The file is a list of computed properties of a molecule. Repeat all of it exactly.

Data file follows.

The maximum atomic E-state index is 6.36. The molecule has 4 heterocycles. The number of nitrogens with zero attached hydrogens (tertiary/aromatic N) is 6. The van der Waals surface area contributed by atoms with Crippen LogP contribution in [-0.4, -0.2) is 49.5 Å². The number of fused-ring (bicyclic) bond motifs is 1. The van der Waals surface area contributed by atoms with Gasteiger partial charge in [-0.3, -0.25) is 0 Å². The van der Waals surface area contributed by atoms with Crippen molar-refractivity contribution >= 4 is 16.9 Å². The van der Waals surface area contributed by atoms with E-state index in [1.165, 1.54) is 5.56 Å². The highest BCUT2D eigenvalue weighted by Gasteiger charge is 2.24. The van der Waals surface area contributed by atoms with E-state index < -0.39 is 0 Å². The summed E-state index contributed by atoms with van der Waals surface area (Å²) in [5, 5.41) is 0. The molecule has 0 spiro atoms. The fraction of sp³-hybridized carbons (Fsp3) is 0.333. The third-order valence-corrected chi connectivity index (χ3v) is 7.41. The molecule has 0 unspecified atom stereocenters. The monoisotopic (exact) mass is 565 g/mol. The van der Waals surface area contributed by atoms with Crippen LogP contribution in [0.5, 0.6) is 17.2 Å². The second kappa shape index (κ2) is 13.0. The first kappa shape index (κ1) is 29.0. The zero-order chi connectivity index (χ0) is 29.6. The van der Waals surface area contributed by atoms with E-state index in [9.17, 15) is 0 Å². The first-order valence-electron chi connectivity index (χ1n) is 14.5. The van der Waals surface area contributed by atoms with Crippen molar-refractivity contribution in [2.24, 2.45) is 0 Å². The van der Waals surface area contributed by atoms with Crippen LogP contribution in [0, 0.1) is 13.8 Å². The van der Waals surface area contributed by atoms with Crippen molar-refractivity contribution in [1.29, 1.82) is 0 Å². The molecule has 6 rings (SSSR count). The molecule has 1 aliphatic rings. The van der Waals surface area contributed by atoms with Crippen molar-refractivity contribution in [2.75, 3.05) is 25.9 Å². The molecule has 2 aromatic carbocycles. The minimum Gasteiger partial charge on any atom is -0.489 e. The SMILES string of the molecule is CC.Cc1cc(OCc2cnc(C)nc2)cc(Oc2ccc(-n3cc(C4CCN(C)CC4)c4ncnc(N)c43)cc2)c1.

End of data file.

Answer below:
The maximum atomic E-state index is 6.36. The molecule has 4 heterocycles. The number of nitrogens with zero attached hydrogens (tertiary/aromatic N) is 6. The van der Waals surface area contributed by atoms with Crippen LogP contribution in [-0.4, -0.2) is 49.5 Å². The number of fused-ring (bicyclic) bond motifs is 1. The van der Waals surface area contributed by atoms with Gasteiger partial charge in [-0.3, -0.25) is 0 Å². The van der Waals surface area contributed by atoms with Crippen molar-refractivity contribution >= 4 is 16.9 Å². The van der Waals surface area contributed by atoms with E-state index in [1.165, 1.54) is 5.56 Å². The highest BCUT2D eigenvalue weighted by Gasteiger charge is 2.24. The van der Waals surface area contributed by atoms with E-state index < -0.39 is 0 Å². The summed E-state index contributed by atoms with van der Waals surface area (Å²) in [5, 5.41) is 0. The molecule has 0 spiro atoms. The fraction of sp³-hybridized carbons (Fsp3) is 0.333. The third-order valence-corrected chi connectivity index (χ3v) is 7.41. The molecule has 0 unspecified atom stereocenters. The monoisotopic (exact) mass is 565 g/mol. The van der Waals surface area contributed by atoms with Crippen LogP contribution in [0.5, 0.6) is 17.2 Å². The second kappa shape index (κ2) is 13.0. The first kappa shape index (κ1) is 29.0. The zero-order chi connectivity index (χ0) is 29.6. The van der Waals surface area contributed by atoms with E-state index in [9.17, 15) is 0 Å². The first-order valence-electron chi connectivity index (χ1n) is 14.5. The van der Waals surface area contributed by atoms with Crippen molar-refractivity contribution in [2.24, 2.45) is 0 Å². The van der Waals surface area contributed by atoms with Crippen LogP contribution in [0, 0.1) is 13.8 Å². The van der Waals surface area contributed by atoms with Crippen molar-refractivity contribution in [1.29, 1.82) is 0 Å². The molecule has 6 rings (SSSR count). The molecule has 1 aliphatic rings. The van der Waals surface area contributed by atoms with Crippen molar-refractivity contribution in [2.75, 3.05) is 25.9 Å². The molecule has 2 aromatic carbocycles. The minimum Gasteiger partial charge on any atom is -0.489 e. The SMILES string of the molecule is CC.Cc1cc(OCc2cnc(C)nc2)cc(Oc2ccc(-n3cc(C4CCN(C)CC4)c4ncnc(N)c43)cc2)c1.